In the 1940s and early 1950s colorfully costumed Arabian adventure films were all the rage. Universal studios started this string of sword and sandal spectacles in Hollywood when it released Arabian Nights, a modest box-office success starring Jon Hall. Ali Baba and the 40 Thieves ( also with Jon Hall ), The Prince who was a Thief, Son of Ali Baba, A Thousand and One Nights and Sinbad soon followed. By 1957 however the genre was beginning to wane in popularity and it was in this year that Paramount Pictures decided to release Omar Khayyam starring Cornel Wilde and Debra Paget.
Omar Khayyam was a fictional biographical account of the life of the 11th century mathematician-poet who lived in Bagdad. Since very little details of his life are known, Barre Lyndon freely took the opportunity to weave a script which included sultans, thieves, intrigue, harems, and a beautiful princess. All the prime ingredients for an Arabian night fantasy.
It begins with our hero, the wise poet, discovering that his beloved is to become the Shah's newest bride. Forlorn at the thought of losing her he obtains a position at the palace as chief astronomer to be near her, and lo! what does he discover here but schemes of betrayal stirring within the palace walls!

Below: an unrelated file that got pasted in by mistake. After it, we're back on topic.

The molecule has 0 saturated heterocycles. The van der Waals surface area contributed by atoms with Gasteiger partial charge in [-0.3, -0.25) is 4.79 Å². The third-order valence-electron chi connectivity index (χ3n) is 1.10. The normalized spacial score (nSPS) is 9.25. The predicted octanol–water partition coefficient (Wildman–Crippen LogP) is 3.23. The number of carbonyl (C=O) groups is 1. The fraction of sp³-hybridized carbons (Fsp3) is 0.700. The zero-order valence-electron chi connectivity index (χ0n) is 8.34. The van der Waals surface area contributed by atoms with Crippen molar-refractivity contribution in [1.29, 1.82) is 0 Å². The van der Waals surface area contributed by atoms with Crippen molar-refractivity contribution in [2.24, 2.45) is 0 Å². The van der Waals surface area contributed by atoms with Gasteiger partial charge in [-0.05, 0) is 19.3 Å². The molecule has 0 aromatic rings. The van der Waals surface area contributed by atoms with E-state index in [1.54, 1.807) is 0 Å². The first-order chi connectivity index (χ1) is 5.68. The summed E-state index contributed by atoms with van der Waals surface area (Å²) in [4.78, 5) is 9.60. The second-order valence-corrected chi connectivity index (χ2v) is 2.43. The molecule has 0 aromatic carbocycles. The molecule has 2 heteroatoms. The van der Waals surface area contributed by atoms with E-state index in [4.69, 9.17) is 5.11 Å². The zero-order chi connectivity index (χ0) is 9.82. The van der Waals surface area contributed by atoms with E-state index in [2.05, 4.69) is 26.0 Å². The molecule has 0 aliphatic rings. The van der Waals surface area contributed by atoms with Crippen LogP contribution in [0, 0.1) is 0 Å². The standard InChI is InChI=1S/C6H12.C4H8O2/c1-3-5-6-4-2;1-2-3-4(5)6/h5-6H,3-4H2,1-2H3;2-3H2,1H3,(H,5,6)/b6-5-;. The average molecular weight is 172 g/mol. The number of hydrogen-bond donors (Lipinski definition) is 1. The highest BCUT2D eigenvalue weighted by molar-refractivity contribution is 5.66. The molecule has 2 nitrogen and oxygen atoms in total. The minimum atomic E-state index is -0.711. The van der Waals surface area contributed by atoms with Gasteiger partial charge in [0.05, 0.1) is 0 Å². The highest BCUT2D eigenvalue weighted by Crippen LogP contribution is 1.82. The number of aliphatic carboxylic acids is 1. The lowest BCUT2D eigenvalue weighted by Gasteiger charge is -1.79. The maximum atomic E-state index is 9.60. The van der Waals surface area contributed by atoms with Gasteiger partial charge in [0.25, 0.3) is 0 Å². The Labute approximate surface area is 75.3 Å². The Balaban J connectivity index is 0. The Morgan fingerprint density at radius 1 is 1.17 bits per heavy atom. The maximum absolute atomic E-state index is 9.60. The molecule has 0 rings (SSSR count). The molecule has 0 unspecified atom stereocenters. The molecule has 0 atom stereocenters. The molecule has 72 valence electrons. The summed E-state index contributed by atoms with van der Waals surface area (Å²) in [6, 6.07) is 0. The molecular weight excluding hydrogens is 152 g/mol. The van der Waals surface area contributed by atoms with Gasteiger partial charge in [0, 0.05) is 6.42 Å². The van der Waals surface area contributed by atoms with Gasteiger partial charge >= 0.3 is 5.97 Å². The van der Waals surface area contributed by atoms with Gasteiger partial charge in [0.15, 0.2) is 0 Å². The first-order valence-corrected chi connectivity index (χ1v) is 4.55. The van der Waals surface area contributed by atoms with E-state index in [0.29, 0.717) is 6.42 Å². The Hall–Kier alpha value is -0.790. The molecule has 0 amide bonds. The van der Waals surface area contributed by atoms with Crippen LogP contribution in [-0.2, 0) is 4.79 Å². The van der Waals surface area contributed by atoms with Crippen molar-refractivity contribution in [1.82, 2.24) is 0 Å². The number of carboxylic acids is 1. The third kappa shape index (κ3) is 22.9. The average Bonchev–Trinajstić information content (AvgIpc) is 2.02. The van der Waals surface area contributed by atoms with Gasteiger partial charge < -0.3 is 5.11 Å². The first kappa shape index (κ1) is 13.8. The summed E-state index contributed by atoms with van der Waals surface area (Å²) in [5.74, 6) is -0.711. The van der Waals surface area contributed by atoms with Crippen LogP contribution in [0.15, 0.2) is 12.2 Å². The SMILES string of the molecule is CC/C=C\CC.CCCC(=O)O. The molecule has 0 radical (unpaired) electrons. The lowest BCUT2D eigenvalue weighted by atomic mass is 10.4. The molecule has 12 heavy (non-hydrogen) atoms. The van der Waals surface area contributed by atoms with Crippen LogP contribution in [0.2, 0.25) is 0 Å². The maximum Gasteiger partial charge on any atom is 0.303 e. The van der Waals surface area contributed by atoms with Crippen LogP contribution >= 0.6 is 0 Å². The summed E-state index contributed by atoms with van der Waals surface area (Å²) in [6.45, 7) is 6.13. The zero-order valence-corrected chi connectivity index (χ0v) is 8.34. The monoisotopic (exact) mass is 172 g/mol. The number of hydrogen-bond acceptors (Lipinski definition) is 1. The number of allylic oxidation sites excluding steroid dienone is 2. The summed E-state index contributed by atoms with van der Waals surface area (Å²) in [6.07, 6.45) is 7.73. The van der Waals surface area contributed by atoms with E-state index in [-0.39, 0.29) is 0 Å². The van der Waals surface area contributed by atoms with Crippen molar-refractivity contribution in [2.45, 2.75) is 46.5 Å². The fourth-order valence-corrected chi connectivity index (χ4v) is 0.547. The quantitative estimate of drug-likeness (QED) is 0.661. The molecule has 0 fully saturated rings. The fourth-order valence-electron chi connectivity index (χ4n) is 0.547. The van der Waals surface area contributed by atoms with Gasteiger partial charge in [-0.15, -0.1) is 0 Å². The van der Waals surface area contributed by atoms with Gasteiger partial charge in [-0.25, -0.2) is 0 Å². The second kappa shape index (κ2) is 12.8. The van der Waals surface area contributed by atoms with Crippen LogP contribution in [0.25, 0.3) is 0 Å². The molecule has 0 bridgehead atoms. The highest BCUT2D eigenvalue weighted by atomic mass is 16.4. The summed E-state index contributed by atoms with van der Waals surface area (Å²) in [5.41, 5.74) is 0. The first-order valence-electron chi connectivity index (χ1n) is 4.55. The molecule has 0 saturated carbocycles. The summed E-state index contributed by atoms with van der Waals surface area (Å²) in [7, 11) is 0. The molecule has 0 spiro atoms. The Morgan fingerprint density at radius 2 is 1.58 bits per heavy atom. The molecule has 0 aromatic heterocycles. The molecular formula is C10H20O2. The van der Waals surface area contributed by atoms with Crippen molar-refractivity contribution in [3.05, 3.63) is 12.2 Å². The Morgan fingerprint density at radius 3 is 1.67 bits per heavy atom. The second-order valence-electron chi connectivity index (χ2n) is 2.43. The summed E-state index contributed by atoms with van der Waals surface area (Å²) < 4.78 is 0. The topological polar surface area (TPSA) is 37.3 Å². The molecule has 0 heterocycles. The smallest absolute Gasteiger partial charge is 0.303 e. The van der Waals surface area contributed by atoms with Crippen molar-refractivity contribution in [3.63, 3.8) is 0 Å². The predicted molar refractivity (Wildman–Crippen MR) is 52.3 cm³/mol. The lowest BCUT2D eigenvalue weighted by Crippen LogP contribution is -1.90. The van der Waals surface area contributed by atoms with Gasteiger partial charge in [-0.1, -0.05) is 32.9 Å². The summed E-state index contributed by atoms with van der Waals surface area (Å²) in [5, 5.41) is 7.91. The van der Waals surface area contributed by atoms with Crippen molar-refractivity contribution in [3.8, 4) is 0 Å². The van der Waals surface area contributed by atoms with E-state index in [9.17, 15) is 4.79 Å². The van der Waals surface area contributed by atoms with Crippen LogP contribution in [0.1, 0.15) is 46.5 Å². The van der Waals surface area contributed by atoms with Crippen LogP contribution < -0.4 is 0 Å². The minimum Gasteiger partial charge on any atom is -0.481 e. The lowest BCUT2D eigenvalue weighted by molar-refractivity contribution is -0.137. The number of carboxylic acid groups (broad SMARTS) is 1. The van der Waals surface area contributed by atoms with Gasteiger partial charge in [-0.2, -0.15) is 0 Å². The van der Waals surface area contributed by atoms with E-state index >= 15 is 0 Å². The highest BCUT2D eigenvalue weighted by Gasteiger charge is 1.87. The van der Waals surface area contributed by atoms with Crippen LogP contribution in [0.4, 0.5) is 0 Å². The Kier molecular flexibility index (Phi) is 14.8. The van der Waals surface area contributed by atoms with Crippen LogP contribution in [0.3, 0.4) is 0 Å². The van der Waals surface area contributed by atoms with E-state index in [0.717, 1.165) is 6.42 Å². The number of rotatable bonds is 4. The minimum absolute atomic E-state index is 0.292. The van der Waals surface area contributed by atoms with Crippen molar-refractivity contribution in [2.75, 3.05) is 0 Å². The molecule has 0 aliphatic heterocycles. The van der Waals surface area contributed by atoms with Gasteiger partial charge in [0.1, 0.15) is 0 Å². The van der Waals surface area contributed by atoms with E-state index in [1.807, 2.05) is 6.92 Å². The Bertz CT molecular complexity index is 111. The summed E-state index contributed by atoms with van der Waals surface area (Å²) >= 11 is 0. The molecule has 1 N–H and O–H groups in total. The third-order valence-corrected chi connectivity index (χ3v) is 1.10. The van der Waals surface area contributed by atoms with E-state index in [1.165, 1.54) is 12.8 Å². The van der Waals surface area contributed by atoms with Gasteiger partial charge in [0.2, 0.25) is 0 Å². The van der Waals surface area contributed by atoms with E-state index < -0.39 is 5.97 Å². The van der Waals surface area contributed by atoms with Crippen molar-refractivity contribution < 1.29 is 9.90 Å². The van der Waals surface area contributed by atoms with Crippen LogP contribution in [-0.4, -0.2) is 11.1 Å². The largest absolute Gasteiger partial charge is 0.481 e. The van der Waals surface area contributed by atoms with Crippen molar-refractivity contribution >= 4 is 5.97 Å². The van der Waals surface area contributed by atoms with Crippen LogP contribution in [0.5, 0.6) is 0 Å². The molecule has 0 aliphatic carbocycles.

Raymond Massey, the man of one face, looks surprisingly Arabic in appearance in his role as the mighty Shah, and surrounds himself with wise counselors and his two fighting sons, played by John Derek and Perry Lopez. Yma Sumac, the exotic four-octave range singer ( check out her amazing Les Baxter numbers ) has a brief appearance to do some warbling while Joan Taylor and Margaret Hayes round out the cast of femme fetales. Debra Paget is ravishingly beautiful as ever and was well-chosen by the Shah to be his newest wife.
Other familiar faces include Edward Platt ( "Sorry about that, Chief" ), John Abbott and Dick Elliott ( Mayor Pike on The Andy Griffith Show ).
The film boasts some stunning costumes by Ralph Jester who did only a handful of costume design work in films such as The Ten Commandents, Soloman and Sheba, and The Buccanneer.
William Dietrele discontinued his 27-year long Hollywood career after completing Omar Khayyam and it's no wonder he was dissatisfied with what he was being given. As colorful and vibrant as Khayyam is ( it was filmed in VistaVision ) the movie is a far cry from Dietrele's earlier biopics, such as The Story of Louis Pasteur and The Life of Emile Zola. One can't help wondering how great it could have been had it been had it been given a different approach. Perhaps a different leading man, or even if it were turned into a musical....with Howard Keel.
Nevertheless, for loyal followers of sword-and-sandal Arabian Nights flicks ( which we of course are ) this is highly recommended viewing. Especially on a Saturday morning. As Khayyam would say, "A bowl of oatmeal, a jug of juice, and thou...great television set. Give me the sweet pleasures of life to while my days away".